The Top 75: Harrison & Star Business Group

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Omnicom shop Harrison & Star ended up having a banner year in 2009, with both revenue and profit hitting an all-time high. But CEO Larry Star says getting there wasn't easy.

“The year was pretty tempestuous, and it was difficult to know where we were going to finish,” he explains. “There were some real highs and some significant lows.” Among the lows were client budgets being slashed to zero and a brand biting the dust in clinical trials. Among the highs were significant new business wins, including pitching and winning AOR status (US and global) for Novartis Oncology's Gleevec and Tasigna late in the year. Novartis also assigned H&S the CML and GIST Alliances (patient and professional support programs) for both brands.

Another highlight was winning Genentech's HIV treatment Invirase, which was especially sweet coming in the wake of another client halting promotion on its HIV treatment. Other Genentech wins include work on two anticancer therapies; the launch of two new indications for Avastin (renal cell carcinoma and glioblastoma); a launch campaign for ProCath; and a corporate campaign for Genentech BioOncology. H&S also created an award-winning interactive program at ASCO for Genentech BioOncology.

Business with long-time client Bayer increased to include new professional campaigns for various OTC products, including Flintstones Vitamins, Aleve and Bayer Aspirin. H&S also developed an interactive program for Bayer's Kogenate (a factor VIII inhibitor).

A new relationship began with Incyte Corporation, which awarded work on a new oral JAK1/JAK2 inhibitor for myeloproliferative disorders.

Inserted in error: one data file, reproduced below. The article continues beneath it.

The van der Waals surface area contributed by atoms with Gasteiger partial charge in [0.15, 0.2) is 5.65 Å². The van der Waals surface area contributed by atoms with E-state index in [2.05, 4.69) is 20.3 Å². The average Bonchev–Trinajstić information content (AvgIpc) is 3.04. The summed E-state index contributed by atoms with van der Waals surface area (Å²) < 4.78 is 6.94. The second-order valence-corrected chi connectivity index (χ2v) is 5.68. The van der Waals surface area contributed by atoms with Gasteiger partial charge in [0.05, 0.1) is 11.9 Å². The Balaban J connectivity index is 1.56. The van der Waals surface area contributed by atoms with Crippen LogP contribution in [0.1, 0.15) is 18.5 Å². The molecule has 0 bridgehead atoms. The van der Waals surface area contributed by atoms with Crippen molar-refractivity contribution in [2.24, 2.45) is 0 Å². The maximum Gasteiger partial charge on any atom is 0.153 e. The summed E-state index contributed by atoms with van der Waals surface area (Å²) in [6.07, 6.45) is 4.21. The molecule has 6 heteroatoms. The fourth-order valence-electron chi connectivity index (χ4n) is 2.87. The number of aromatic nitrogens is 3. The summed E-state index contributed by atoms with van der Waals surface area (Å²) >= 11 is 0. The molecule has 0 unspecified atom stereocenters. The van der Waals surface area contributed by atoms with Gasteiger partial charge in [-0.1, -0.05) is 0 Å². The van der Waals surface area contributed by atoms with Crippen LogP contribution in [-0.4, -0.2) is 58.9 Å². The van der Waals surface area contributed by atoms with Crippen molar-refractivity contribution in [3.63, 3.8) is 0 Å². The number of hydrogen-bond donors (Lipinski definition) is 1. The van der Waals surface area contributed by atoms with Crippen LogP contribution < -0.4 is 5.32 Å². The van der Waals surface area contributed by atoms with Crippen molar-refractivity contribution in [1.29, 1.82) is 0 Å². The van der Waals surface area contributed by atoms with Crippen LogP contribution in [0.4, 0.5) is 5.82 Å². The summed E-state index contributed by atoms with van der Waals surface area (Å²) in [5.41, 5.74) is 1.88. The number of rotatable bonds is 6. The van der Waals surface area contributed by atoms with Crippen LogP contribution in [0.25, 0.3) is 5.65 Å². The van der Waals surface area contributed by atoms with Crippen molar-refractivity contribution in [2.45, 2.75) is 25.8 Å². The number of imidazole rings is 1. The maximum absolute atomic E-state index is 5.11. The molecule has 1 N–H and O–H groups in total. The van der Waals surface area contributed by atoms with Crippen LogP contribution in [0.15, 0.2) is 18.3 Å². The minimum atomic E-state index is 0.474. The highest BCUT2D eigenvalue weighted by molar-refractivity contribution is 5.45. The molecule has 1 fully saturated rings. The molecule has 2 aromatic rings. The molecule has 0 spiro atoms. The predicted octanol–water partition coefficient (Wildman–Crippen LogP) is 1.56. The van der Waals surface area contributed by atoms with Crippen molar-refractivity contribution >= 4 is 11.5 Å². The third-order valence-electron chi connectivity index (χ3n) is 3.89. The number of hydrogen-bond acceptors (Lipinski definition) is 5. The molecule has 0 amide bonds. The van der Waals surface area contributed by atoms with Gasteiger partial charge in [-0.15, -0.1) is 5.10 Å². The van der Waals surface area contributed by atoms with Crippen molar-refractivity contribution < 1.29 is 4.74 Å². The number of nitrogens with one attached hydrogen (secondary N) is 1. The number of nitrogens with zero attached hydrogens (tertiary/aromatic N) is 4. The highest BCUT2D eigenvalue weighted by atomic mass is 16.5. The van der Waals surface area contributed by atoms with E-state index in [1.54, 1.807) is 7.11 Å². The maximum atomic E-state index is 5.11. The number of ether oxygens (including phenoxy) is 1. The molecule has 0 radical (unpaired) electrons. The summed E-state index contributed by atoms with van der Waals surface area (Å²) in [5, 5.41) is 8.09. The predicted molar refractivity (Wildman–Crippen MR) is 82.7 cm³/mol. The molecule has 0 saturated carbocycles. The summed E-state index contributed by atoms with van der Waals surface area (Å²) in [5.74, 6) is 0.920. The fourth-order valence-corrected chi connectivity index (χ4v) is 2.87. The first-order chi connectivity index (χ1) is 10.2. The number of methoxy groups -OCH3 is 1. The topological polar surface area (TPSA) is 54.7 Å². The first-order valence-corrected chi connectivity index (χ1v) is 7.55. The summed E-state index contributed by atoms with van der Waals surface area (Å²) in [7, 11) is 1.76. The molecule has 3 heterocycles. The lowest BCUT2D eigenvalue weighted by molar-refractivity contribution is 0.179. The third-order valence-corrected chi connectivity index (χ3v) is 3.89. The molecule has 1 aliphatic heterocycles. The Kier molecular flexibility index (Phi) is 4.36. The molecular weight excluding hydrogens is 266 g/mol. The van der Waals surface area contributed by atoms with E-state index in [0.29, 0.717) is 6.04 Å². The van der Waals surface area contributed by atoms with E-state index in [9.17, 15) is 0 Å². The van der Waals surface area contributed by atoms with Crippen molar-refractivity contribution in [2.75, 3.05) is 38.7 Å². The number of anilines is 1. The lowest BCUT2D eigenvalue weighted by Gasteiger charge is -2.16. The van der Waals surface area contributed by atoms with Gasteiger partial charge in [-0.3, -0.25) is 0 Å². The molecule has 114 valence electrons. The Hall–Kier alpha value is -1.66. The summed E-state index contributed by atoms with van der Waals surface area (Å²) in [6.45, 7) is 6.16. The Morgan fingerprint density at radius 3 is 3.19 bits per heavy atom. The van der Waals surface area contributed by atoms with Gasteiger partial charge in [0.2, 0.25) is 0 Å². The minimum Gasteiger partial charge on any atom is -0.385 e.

Harrison & Star Business Group, which has held H&S since it was founded in 1987, was renamed Medical Specialists Communications Group (MSCC) last year. MSCC houses H&S, BioLumina (an autonomous agency launched in 2008) and med ed agency Blue Spark. Star says the change is really cosmetic rather than structural—the name MSCC is more generic, thus mitigating confusion.

Omnicom won't report exact headcount. However, Star notes 84 have been hired year-to-date, and 30 positions are open across H&S and BioLumina. Maryann Kuzel joined in 2009 as MD of the newly launched CRM group. Star says he's still staffing the group, which will eventually be embedded across H&S and BioLumina teams.
The digital group, which was founded as 22 Clicks in the early 1990s, was integrated into account teams last year. The function is now called H&S Digital Solutions and BioLumina Digital Solutions. Len Bishop was hired as director for both. Digital is an increasingly important communications channel for all clients, and Star doesn't see an end to its growth. “The central pillar of pharma marketing, which is a sales rep knocking on doctors' doors, is an unsustainable business model,” he explains. “Everyone sticks their head in the sand when I say that. Access is a bigger and bigger challenge every day. Why should doctors continue to see reps in an environment where they have to work harder to make less money? The amount of time physicians give reps is dwindling. This is a very expensive proposition. It's just costing too much. What's the new way going to be? I don't have the answer, but predictions all have the digital channel in common.”

Star continues: “How to get doctors to participate in that channel is where creativity comes in. It's not about taking paper out of a rep's hand and replacing it with a device. Someone's going to come in with a disruptive model—the way Michael Dell did when he said he could sell computers over the Internet and change the industry. We're waiting for Michael Dell to show up.”